Definition of cognate in English:

cognate

Line breaks: cog|nate
Pronunciation: /ˈkɒgneɪt
 
/

adjective

  • 1 Linguistics (Of a word) having the same linguistic derivation as another (e.g. English father, German Vater, Latin pater): the term is obviously cognate with the Malay segan
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    • English mother and German Mutter are cognate words.
    • There is an interesting but short section on the local adaptive value of cultural rules including dialects and cognate words.
    • However, many linguists think he chose cognate terms too broadly to bolster his reconstruction.

noun

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  • 1 Linguistics A cognate word.
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    • It's a very old word, with cognates in most Germanic languages.
    • The word neshama is a cognate of nesheema, which means literally ‘breath.’
    • More than a dozen words and cognates are employed throughout the Old Testament for beauty.
  • 2 Law A blood relative, especially on the mother’s side.
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    • All distinction between agnates and cognates in matters of succession had been abolished at the very time when the great collection of Roman law had been assembled and codified.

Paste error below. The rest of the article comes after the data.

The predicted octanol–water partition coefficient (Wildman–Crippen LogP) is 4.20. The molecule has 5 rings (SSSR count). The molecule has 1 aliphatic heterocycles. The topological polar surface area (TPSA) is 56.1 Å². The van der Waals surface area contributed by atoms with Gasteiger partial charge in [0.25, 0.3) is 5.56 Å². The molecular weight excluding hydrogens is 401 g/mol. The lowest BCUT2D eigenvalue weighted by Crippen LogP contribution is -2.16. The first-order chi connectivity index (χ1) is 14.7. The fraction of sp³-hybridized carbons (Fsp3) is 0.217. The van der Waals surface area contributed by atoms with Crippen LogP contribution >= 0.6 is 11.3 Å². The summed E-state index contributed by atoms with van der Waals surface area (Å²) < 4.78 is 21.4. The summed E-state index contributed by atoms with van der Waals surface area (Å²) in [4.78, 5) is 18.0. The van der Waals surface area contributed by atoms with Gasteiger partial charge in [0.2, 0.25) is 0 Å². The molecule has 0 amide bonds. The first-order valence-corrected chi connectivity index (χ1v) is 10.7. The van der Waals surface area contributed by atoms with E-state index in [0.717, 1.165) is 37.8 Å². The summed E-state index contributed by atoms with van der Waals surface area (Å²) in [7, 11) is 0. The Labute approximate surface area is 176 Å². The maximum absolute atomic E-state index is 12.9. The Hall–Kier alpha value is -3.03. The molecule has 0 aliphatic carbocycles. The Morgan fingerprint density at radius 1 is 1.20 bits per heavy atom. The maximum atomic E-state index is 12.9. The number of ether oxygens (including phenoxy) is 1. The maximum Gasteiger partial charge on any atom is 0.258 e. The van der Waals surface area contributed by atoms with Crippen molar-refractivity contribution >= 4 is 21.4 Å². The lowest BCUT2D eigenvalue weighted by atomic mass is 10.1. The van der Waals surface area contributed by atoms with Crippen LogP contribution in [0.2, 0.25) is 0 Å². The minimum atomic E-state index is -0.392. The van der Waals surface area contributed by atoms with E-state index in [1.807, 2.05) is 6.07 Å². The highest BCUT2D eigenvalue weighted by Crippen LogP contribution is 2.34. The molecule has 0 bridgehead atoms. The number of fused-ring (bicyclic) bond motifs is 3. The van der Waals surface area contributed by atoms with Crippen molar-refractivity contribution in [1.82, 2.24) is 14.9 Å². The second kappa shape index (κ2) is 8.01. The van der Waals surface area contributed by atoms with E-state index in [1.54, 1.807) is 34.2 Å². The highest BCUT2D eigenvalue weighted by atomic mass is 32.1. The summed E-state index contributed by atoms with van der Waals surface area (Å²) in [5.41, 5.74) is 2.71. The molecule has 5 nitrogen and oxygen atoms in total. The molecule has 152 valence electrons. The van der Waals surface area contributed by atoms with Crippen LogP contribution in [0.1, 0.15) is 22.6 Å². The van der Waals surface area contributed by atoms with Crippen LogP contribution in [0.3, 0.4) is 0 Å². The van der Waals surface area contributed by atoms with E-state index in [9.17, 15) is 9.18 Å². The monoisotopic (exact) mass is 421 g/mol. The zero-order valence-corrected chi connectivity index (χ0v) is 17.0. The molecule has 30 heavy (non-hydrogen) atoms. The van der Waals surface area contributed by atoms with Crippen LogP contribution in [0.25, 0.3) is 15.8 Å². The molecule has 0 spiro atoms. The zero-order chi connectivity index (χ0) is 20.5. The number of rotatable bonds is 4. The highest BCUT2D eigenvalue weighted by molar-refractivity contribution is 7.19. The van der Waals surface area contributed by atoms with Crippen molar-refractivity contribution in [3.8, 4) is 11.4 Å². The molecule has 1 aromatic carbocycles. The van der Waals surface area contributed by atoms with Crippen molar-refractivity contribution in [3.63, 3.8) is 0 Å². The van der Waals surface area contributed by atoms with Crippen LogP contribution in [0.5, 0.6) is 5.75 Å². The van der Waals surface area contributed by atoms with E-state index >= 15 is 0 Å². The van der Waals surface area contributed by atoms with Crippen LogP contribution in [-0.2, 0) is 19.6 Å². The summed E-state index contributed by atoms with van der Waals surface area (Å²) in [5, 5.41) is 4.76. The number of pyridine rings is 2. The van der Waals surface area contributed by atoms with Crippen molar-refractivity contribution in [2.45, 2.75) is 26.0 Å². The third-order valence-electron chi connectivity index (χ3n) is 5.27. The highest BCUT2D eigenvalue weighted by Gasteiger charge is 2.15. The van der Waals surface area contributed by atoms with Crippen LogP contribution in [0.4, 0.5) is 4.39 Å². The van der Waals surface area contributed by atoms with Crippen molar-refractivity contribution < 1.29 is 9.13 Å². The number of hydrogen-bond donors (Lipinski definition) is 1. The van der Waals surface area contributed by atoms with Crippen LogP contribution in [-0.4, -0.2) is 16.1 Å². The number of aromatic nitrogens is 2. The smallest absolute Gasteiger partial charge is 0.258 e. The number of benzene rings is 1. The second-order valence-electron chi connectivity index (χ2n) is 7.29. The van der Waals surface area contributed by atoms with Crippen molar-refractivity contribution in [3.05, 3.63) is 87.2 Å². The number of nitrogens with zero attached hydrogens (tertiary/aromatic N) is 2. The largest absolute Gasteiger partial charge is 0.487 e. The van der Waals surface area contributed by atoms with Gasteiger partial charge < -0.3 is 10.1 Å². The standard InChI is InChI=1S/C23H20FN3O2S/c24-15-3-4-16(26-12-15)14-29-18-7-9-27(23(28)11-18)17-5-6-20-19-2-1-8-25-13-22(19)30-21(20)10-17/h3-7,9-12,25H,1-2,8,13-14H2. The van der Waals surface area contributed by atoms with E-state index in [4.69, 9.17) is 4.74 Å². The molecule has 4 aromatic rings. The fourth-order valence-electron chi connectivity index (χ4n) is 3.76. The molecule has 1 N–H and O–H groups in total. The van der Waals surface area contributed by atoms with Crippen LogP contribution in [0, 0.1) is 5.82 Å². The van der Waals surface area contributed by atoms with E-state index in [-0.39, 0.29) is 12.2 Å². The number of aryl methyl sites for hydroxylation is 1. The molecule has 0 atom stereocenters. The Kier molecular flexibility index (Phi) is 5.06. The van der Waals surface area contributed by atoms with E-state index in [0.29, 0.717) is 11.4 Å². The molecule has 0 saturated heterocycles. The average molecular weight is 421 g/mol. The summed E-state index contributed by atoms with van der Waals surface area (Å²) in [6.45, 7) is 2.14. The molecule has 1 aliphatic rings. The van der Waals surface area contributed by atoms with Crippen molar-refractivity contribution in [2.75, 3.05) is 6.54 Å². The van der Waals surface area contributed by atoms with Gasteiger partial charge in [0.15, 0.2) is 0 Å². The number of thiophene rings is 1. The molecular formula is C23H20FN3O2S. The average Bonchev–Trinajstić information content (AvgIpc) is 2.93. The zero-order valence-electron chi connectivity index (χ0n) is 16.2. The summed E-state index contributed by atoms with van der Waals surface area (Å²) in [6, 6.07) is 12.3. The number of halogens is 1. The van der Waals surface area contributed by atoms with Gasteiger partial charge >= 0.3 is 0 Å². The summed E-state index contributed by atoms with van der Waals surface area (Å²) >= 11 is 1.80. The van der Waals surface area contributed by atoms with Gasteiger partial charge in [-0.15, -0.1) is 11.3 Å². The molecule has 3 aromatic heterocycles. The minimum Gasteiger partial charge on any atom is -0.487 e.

• A kin group usually includes cognates of all degrees and godparents.

Derivatives

cognately

adverb
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  • Decisions relating to the two acts are often given effect in Excise and Customs Tariff Proposals that are tabled cognately in Parliament.
  • Second and cognately, there's the Paradox of Analysis: Conceptual analysis is supposed to be somehow informative or enlightening.
  • Hypocrisy is the pretension to qualities which one does not possess, or, more cognately, the putting forward of a false appearance of virtue or religion.

cognateness

noun
More example sentences
  • This is a question related to the cognateness of a faculty's programs and mission, which is discussed briefly below.
  • Using the same evolutionist principles of cognateness and continuity, he attempted to reconstruct a common Ur-Germanic mythology.
  • Much rather may we hold with scholars like Delitzsch and Kittel, that the relation is one of cognateness, not of derivation.

Origin

early 17th century: from Latin cognatus, from co- 'together with' + natus 'born'.

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